• Publisher: Penguin Group (USA) Incorporated
  • Publication date: 10/25/2005
  • Pages: 224
  • Sales rank: 434,508
  • Product dimensions: 7.50 (w) x 9.13 (h) x 0.50 (d)

Meet the Author

Matt Madden started self-publishing minicomics in the early 1990s. He published his first graphic novel, Black Candy (Black Eye Books), in 1998, and in 2001 published Odds Off (Highwater Books). Madden lives in Brooklyn with his wife, author and cartoonist Jessica Abel. He works in comics and illustration; he also teaches comics at the School of Visual Arts and Yale University. His latest work appears in A Fine Mess, his biannual series published by Alternative Comics.

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Table of Contents

99 Ways to Tell a Story Introduction

Template
Monologue
Subjective
Upstairs
A Refrigerator with a View
Voyeur
Sound Effects
Emanata
Inventory
How-To
Welcome to "Exercises in Style"
Retrograde
Tense
Flashback
Déjà Vu
Unreliable Narrator
Dailies
Political Cartoon
Photocomic
Underground Comix
Manga
War Exercise
Exercises in Love
Fantasy
Plan 99 from Outer Space
High Noon
Police Procedural
Humor Comic
Furry
One Panel
Thirty Panels
Plus One
Etcetera
Opposites
Reframing
Inking Outside the Box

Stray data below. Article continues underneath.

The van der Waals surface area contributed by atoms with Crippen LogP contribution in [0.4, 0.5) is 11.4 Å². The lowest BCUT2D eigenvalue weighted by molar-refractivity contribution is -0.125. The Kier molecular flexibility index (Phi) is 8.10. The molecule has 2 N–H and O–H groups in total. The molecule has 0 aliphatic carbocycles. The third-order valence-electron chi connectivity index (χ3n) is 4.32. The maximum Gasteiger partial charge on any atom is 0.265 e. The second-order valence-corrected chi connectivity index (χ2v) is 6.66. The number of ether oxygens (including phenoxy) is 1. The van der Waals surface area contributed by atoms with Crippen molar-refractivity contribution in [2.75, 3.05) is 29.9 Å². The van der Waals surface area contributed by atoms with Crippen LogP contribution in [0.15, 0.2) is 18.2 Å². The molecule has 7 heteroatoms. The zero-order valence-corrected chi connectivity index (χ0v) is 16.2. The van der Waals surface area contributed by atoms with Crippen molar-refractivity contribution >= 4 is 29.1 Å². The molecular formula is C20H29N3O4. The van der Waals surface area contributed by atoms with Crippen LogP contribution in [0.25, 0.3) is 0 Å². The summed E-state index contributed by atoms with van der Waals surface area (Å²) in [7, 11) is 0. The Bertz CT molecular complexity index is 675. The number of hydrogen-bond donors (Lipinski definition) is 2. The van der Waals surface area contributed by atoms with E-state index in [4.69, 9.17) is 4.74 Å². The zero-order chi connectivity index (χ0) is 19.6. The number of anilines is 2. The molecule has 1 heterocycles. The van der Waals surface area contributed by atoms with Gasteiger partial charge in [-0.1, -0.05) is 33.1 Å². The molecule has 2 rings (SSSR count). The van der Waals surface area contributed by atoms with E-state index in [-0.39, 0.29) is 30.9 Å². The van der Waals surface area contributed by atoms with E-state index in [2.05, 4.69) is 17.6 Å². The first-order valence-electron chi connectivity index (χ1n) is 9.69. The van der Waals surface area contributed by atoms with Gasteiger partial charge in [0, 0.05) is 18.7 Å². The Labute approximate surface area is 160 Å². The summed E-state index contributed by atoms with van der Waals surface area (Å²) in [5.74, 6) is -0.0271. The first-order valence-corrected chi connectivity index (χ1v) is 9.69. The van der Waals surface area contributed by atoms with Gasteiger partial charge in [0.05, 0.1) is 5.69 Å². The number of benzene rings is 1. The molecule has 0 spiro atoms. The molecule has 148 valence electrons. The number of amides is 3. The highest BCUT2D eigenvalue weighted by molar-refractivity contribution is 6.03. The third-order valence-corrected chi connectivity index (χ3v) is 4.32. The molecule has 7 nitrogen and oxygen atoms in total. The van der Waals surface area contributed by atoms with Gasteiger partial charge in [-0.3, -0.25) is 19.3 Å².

Palindrome
Anagram I
Anagran II
After Rodolphe Töppfer
A Newly Discovered Fragment of the Bayeux Tapestry
What Happens When the Ice Truck Comes to Hogan's Alley
Exorcise in Style
Dynamic Constraint
Ligne Claire
Superhero
Map
ROYGBIV
Exercises of a Rarebit Fiend
Esk Her Size and Style
Homage to Jack Kirby
Exercises in Closure
Public Service Announcement
Paranoid Religious Tract
Cento
Two-in-One
Digital
Graph
In Case of Exercises in Style
Storyboard
Brought to You by . . . Calligram
No Pictures
Personification
The Next Day
Nested Stories
Overheard in a Bar
Happy Couple
Unhappy Couple
A Life
Around the World
The Critic
Evolution
Creationism
A Lifetime to Get to the Refrigerator
Actor's Studio I
Actor's Studio II
Horizontal
Vertical
Extreme Close-Ups
Long Shots
Extreme Zoom
Things Are Queer
Isometric Projection
Our House
One Horizon
Too Much Text
No Line
Silhouette
Minimalist
Maximalist
Fixed Point in Space
Fixed Point in Time
What's Wrong with This Comic?
Different Text
Different Images
No Refrigerator
No Jessica
No Matt

Notes
Acknowledgments
About the Author